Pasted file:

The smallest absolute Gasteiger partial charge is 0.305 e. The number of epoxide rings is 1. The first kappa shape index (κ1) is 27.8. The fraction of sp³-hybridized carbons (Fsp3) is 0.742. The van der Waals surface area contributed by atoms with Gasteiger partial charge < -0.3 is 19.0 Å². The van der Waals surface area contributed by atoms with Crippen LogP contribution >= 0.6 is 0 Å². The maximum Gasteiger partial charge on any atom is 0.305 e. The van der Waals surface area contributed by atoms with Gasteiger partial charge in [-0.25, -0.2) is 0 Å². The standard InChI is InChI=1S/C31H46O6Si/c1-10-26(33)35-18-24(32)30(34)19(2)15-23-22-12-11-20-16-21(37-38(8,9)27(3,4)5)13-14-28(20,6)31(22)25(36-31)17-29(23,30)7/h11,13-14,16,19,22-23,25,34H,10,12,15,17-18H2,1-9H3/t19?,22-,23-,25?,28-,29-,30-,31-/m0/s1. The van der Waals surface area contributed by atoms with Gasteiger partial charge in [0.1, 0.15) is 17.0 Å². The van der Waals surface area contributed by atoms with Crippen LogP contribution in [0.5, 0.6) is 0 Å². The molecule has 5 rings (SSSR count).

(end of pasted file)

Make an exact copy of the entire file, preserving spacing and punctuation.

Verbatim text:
The smallest absolute Gasteiger partial charge is 0.305 e. The number of epoxide rings is 1. The first kappa shape index (κ1) is 27.8. The fraction of sp³-hybridized carbons (Fsp3) is 0.742. The van der Waals surface area contributed by atoms with Gasteiger partial charge < -0.3 is 19.0 Å². The van der Waals surface area contributed by atoms with Crippen LogP contribution >= 0.6 is 0 Å². The maximum Gasteiger partial charge on any atom is 0.305 e. The van der Waals surface area contributed by atoms with Gasteiger partial charge in [-0.25, -0.2) is 0 Å². The standard InChI is InChI=1S/C31H46O6Si/c1-10-26(33)35-18-24(32)30(34)19(2)15-23-22-12-11-20-16-21(37-38(8,9)27(3,4)5)13-14-28(20,6)31(22)25(36-31)17-29(23,30)7/h11,13-14,16,19,22-23,25,34H,10,12,15,17-18H2,1-9H3/t19?,22-,23-,25?,28-,29-,30-,31-/m0/s1. The van der Waals surface area contributed by atoms with Gasteiger partial charge in [0.1, 0.15) is 17.0 Å². The van der Waals surface area contributed by atoms with Crippen LogP contribution in [0.5, 0.6) is 0 Å². The molecule has 5 rings (SSSR count).